Take the gift understanding. Through it, God moves us grasp more deeply that which know by faith. This deeper grasp comes from our love of God. We want to know more about him, our friend, guest, and most intimate possession, because we love him. Love drives us to know him more deeply.

Aquinas thinks about the gift of knowledge by considering the implications that knowing God has in one’s life. Love does not merely drive us to know more about God, but also to act upon such knowledge: to act like this is the deepest and most important relationship in my life. Knowledge, therefore, enables us to judge how that deeper understanding of the faith should affect our life.

Fear of the Lord is a fear of offending God and is born out of love. It is not a fear of being punished by God. Rather, if you really love God above all things, then the greatest evil will be the loss of the greatest good. What you fear most is to lose God by offending him, your friend.

Love drives us to think about God and everything else in light of him. Our dominating union with God colours the way we see the rest of the world. We see how everything comes from God, reflects him, and tends toward him. Wisdom, therefore, consists in seeing all things in the light of our relationship with God.

Counsel consists in love helping us make decisions: in being open to the motions of love in even the most practical details of our lives. Take discernment. Counsel is an intrinsic part of discernment. In the most concrete situations, we should be open to love and follow it wherever it leads. In this way, we are following the motion of the Spirit that leads us to a deeper love in our actions.

Love also gives birth to justice. Out of love for God, we want to give him all that we owe him. That is the gift of piety.

Love makes us confident that the difficulties we face in this life are surmountable. What we think of as difficulties, success, or failure completely changes. The real failure is to break this relationship with God. Love, therefore, gives us the confidence that neither principalities nor powers can take away this treasure. It gives us confidence and freedom in our actions.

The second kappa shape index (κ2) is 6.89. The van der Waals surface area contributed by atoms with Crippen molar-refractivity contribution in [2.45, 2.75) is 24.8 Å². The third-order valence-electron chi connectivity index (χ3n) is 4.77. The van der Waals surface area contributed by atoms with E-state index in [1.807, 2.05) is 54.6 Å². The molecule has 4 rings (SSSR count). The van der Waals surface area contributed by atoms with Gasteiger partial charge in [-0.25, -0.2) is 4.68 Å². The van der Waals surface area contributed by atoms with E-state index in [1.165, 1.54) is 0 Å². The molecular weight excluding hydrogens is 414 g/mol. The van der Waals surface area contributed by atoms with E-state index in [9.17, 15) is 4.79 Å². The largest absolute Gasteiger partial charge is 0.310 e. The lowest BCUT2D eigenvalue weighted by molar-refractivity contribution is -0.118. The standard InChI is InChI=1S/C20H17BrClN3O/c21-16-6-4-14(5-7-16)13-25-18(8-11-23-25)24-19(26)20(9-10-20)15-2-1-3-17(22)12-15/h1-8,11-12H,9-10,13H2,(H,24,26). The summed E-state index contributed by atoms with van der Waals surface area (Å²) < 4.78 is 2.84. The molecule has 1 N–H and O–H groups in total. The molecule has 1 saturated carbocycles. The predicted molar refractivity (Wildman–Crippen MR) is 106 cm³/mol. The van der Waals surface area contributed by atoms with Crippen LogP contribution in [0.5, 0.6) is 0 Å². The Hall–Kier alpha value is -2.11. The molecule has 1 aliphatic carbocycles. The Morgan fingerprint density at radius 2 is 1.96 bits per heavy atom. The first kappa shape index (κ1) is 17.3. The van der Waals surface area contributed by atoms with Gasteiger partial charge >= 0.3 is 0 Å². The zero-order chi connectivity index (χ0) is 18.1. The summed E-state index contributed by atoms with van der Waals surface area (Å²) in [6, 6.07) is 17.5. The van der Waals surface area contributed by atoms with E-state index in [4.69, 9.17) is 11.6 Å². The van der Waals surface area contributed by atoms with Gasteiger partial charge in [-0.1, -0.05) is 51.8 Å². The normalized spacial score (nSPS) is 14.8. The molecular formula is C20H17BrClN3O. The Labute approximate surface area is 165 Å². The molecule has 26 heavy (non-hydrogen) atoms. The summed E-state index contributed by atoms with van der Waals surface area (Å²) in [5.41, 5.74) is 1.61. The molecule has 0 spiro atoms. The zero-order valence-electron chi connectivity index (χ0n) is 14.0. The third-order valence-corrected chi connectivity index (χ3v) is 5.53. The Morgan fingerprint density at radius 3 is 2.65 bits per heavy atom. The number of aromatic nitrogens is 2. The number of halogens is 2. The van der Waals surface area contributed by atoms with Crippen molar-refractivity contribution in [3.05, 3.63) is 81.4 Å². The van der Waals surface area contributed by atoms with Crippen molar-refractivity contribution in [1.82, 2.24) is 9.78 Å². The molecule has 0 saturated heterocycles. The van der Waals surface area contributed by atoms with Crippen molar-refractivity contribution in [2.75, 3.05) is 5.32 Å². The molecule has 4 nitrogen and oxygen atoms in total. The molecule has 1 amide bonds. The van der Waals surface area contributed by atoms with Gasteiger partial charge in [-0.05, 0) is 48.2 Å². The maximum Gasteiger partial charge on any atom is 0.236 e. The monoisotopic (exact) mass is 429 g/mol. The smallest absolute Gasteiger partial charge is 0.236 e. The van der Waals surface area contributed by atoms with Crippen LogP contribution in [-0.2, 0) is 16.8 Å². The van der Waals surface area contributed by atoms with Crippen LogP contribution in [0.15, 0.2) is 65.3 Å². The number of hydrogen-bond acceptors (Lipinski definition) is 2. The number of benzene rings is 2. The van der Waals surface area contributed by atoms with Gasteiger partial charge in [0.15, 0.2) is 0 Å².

These are the standard seven gifts. This helps us think about the different ways in which the Spirit permeates our life and we are habitually open to the movements of love. Aquinas says that the gifts perfect us for all actions and virtues. They are there because it is in the very structure of Christian life to be open to the demands that love himself makes on us.

In a certain sense, the list of seven is ad hoc. It indicates the dominant ways in which the Spirit moves us, but these are not the only ways. They do not just symbolise the fullness of the Spirit that has been given us. They help us to begin articulating the ways in which love impacts all that we do.

"The saints are the place to go for the most concrete manifestation of how the gifts are supposed to work"

You have already mentioned the systematising traits of the Latin Church doctors. St. Augustine relates each of the gifts to one of the beatitudes. St. Thomas Aquinas hands on this teaching and in turn relates each of the gifts to one of the seven fundamental virtues, the three theological and the four cardinal virtues. Could you briefly explain how St. Augustine and St. Thomas map the gifts onto the beatitudes and the fundamental virtues?
There is an interesting systematising impulse in the Latin mind, which believes that the different groups of seven should cohere with one another.

Following Augustine, Aquinas does not believe that these overlaps are simply ad hoc, but that God's wisdom is discernible in them, and this influences the subsequent tradition. In his view, we can map the seven gifts of the Holy Spirit onto the powers of the soul, the beatitudes, and the petitions of the Our Father.